Sue Auriemma is the vice president of KidsandCars.org, an organization that raises awareness about public safety issues surrounding children and vehicles. She believes that there is never a situation where it's safe to leave a child alone in a car.
“A car is not a babysitter,” Auriemma said. “People have said to me, ‘for just a short period of time. It’s just a few minutes. It’s OK.’ To me, that’s akin to saying you need to go far away from your home before you get into a car accident so within a mile of your house you don’t need your seat belt. It can happen in an instant.”
A car can pose “many other dangers,” Auriemma said, not just heatstroke on a hot day, but also seat belt strangulation and injury with automatic seat adjustment settings, which move seats up and down or backwards and can crush or trap a child.
“The child is unsupervised and it doesn’t take a long time for something bad to happen to a child,” she said. “Several states have introduced Good Samaritan laws... that would allow someone to break a window if they see a child that they believe is in danger without facing legal implications.”
But Lenore Skenazy, the founder of Free Range Kids, which aims to teach parents not to be overprotective, believes that the “baby in hot car” debate is too narrow-minded, and while parents should never leave children alone for hours, a few minutes in the car is “not a dangerous situation.”
“There’s no reason to criminalize the parents who let their kids wait in the car for a short while, while getting the pizza, or picking up some stamps,” Skenazy said. “[Heatstroke in a car] certainly is a horrific way to die. So is a car crash, so is falling down the stairs. For some reason, we’re just focusing on this very rare, awful way to die.”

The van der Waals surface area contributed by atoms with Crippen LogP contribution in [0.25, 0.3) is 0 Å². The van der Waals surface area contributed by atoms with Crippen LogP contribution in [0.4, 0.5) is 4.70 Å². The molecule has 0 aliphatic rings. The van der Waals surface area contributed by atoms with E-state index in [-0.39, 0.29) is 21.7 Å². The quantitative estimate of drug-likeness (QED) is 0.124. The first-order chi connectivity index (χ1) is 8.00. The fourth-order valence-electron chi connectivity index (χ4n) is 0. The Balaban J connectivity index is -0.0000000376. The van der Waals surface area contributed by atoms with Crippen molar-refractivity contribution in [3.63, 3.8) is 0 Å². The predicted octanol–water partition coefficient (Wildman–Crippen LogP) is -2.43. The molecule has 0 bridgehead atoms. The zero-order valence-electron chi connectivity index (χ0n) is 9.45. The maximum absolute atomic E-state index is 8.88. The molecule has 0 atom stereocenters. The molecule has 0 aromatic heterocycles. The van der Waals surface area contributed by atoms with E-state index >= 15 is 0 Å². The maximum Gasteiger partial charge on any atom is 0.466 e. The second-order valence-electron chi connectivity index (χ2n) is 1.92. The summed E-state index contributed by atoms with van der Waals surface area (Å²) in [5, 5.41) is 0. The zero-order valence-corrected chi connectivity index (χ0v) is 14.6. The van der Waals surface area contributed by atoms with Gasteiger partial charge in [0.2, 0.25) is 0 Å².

In looking at child auto deaths overall, Skenazy said children dying in parked cars is actually rare, and as many as 1,200 kids under age 14 die in car accidents while on the road each year. Skenazy believes that “society has become hysterical” about the kids in cars topic because it “sounds crazy."
“It is completely unrealistic to expect that every second of every day should not only be perfect, but should be optimal in the eyes of every onlooker,” Skenazy said. “The idea that if you let your kids wait in the car and something terrible happens, it’s because you were a bad parent. But if you take your kids out of the car, and you bring them in to pay your gas bill, and there’s a stick-up and the children are all murdered, that’s not a bad parent. Either way, we’re talking about something very rare and very random happening.”
As for Brooks, instead of risking a trial in juvenile court, where the court could rule to have her children taken away, she attended parenting education courses and complete 100 hours of community service. The prosecutor decided not to press charges.